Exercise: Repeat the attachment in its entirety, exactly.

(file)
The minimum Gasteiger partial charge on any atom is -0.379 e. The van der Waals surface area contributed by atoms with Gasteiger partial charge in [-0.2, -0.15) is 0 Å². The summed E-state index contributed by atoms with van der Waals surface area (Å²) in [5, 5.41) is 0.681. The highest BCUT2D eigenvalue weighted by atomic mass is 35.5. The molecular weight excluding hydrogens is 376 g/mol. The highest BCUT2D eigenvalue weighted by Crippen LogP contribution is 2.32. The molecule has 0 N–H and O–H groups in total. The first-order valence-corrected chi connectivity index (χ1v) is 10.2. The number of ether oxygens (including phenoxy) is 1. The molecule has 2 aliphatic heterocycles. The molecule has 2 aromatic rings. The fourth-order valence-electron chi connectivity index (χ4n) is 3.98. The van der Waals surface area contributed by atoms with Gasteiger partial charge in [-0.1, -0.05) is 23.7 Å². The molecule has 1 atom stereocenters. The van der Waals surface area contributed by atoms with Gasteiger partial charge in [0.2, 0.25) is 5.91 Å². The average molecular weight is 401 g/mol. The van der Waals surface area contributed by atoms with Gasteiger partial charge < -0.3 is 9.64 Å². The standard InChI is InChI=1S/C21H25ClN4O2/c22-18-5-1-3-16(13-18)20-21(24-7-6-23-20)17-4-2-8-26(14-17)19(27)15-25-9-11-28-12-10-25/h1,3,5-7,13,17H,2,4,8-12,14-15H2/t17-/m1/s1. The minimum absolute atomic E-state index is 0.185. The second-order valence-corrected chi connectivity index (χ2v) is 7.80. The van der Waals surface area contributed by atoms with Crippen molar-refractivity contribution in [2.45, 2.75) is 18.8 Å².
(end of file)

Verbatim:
The minimum Gasteiger partial charge on any atom is -0.379 e. The van der Waals surface area contributed by atoms with Gasteiger partial charge in [-0.2, -0.15) is 0 Å². The summed E-state index contributed by atoms with van der Waals surface area (Å²) in [5, 5.41) is 0.681. The highest BCUT2D eigenvalue weighted by atomic mass is 35.5. The molecular weight excluding hydrogens is 376 g/mol. The highest BCUT2D eigenvalue weighted by Crippen LogP contribution is 2.32. The molecule has 0 N–H and O–H groups in total. The first-order valence-corrected chi connectivity index (χ1v) is 10.2. The number of ether oxygens (including phenoxy) is 1. The molecule has 2 aliphatic heterocycles. The molecule has 2 aromatic rings. The fourth-order valence-electron chi connectivity index (χ4n) is 3.98. The van der Waals surface area contributed by atoms with Gasteiger partial charge in [-0.1, -0.05) is 23.7 Å². The molecule has 1 atom stereocenters. The van der Waals surface area contributed by atoms with Gasteiger partial charge in [0.2, 0.25) is 5.91 Å². The average molecular weight is 401 g/mol. The van der Waals surface area contributed by atoms with Gasteiger partial charge < -0.3 is 9.64 Å². The standard InChI is InChI=1S/C21H25ClN4O2/c22-18-5-1-3-16(13-18)20-21(24-7-6-23-20)17-4-2-8-26(14-17)19(27)15-25-9-11-28-12-10-25/h1,3,5-7,13,17H,2,4,8-12,14-15H2/t17-/m1/s1. The minimum absolute atomic E-state index is 0.185. The second-order valence-corrected chi connectivity index (χ2v) is 7.80. The van der Waals surface area contributed by atoms with Crippen molar-refractivity contribution in [2.45, 2.75) is 18.8 Å².